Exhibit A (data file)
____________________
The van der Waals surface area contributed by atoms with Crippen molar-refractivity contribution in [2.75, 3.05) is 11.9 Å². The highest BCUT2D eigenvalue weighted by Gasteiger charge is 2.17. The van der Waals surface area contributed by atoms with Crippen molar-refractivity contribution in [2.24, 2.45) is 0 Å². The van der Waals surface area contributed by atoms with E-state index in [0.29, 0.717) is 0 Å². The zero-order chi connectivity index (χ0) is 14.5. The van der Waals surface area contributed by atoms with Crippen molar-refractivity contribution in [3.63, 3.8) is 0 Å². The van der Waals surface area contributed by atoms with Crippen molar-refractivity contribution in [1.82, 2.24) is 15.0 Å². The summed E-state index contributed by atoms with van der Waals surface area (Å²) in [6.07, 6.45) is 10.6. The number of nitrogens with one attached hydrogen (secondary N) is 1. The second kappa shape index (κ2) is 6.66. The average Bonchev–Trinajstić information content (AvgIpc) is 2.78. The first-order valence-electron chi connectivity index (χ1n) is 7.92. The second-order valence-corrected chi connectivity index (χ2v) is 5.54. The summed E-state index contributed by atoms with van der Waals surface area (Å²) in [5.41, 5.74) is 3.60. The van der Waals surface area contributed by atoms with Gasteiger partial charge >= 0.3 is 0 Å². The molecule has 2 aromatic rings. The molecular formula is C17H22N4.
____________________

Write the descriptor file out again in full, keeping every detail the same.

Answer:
The van der Waals surface area contributed by atoms with Crippen molar-refractivity contribution in [2.75, 3.05) is 11.9 Å². The highest BCUT2D eigenvalue weighted by Gasteiger charge is 2.17. The van der Waals surface area contributed by atoms with Crippen molar-refractivity contribution in [2.24, 2.45) is 0 Å². The van der Waals surface area contributed by atoms with E-state index in [0.29, 0.717) is 0 Å². The zero-order chi connectivity index (χ0) is 14.5. The van der Waals surface area contributed by atoms with Crippen molar-refractivity contribution in [3.63, 3.8) is 0 Å². The van der Waals surface area contributed by atoms with Crippen molar-refractivity contribution in [1.82, 2.24) is 15.0 Å². The summed E-state index contributed by atoms with van der Waals surface area (Å²) in [6.07, 6.45) is 10.6. The number of nitrogens with one attached hydrogen (secondary N) is 1. The second kappa shape index (κ2) is 6.66. The average Bonchev–Trinajstić information content (AvgIpc) is 2.78. The first-order valence-electron chi connectivity index (χ1n) is 7.92. The second-order valence-corrected chi connectivity index (χ2v) is 5.54. The summed E-state index contributed by atoms with van der Waals surface area (Å²) in [5.41, 5.74) is 3.60. The van der Waals surface area contributed by atoms with Gasteiger partial charge >= 0.3 is 0 Å². The molecule has 2 aromatic rings. The molecular formula is C17H22N4.